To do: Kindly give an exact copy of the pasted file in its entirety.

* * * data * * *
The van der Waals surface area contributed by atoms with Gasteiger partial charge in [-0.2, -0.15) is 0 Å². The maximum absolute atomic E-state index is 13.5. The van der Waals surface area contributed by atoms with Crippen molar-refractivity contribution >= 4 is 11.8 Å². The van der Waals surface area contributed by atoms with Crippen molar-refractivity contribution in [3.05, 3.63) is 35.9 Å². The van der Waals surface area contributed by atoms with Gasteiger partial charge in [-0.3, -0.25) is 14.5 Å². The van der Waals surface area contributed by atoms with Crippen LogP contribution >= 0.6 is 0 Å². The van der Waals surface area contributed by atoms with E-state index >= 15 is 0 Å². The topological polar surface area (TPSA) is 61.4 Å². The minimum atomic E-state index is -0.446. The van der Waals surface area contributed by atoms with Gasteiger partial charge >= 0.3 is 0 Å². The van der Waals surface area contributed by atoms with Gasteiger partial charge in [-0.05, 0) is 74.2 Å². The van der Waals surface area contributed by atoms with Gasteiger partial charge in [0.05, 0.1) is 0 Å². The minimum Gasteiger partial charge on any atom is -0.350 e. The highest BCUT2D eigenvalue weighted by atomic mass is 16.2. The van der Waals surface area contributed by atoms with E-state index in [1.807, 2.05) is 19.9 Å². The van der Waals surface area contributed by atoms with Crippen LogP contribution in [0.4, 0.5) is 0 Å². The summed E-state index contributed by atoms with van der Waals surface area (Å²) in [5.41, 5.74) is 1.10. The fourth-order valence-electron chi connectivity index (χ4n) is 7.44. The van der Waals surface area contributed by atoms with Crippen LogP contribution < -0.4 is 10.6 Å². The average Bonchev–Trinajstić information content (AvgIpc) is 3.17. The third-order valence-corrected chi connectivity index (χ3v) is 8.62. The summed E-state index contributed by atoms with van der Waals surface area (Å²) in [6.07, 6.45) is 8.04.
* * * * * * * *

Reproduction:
The van der Waals surface area contributed by atoms with Gasteiger partial charge in [-0.2, -0.15) is 0 Å². The maximum absolute atomic E-state index is 13.5. The van der Waals surface area contributed by atoms with Crippen molar-refractivity contribution >= 4 is 11.8 Å². The van der Waals surface area contributed by atoms with Crippen molar-refractivity contribution in [3.05, 3.63) is 35.9 Å². The van der Waals surface area contributed by atoms with Gasteiger partial charge in [-0.3, -0.25) is 14.5 Å². The van der Waals surface area contributed by atoms with Crippen LogP contribution >= 0.6 is 0 Å². The van der Waals surface area contributed by atoms with E-state index >= 15 is 0 Å². The topological polar surface area (TPSA) is 61.4 Å². The minimum atomic E-state index is -0.446. The van der Waals surface area contributed by atoms with Gasteiger partial charge >= 0.3 is 0 Å². The van der Waals surface area contributed by atoms with Gasteiger partial charge in [-0.05, 0) is 74.2 Å². The van der Waals surface area contributed by atoms with Gasteiger partial charge in [0.05, 0.1) is 0 Å². The minimum Gasteiger partial charge on any atom is -0.350 e. The highest BCUT2D eigenvalue weighted by atomic mass is 16.2. The van der Waals surface area contributed by atoms with E-state index in [1.807, 2.05) is 19.9 Å². The van der Waals surface area contributed by atoms with Crippen LogP contribution in [0.4, 0.5) is 0 Å². The summed E-state index contributed by atoms with van der Waals surface area (Å²) in [5.41, 5.74) is 1.10. The fourth-order valence-electron chi connectivity index (χ4n) is 7.44. The van der Waals surface area contributed by atoms with Crippen LogP contribution < -0.4 is 10.6 Å². The average Bonchev–Trinajstić information content (AvgIpc) is 3.17. The third-order valence-corrected chi connectivity index (χ3v) is 8.62. The summed E-state index contributed by atoms with van der Waals surface area (Å²) in [6.07, 6.45) is 8.04.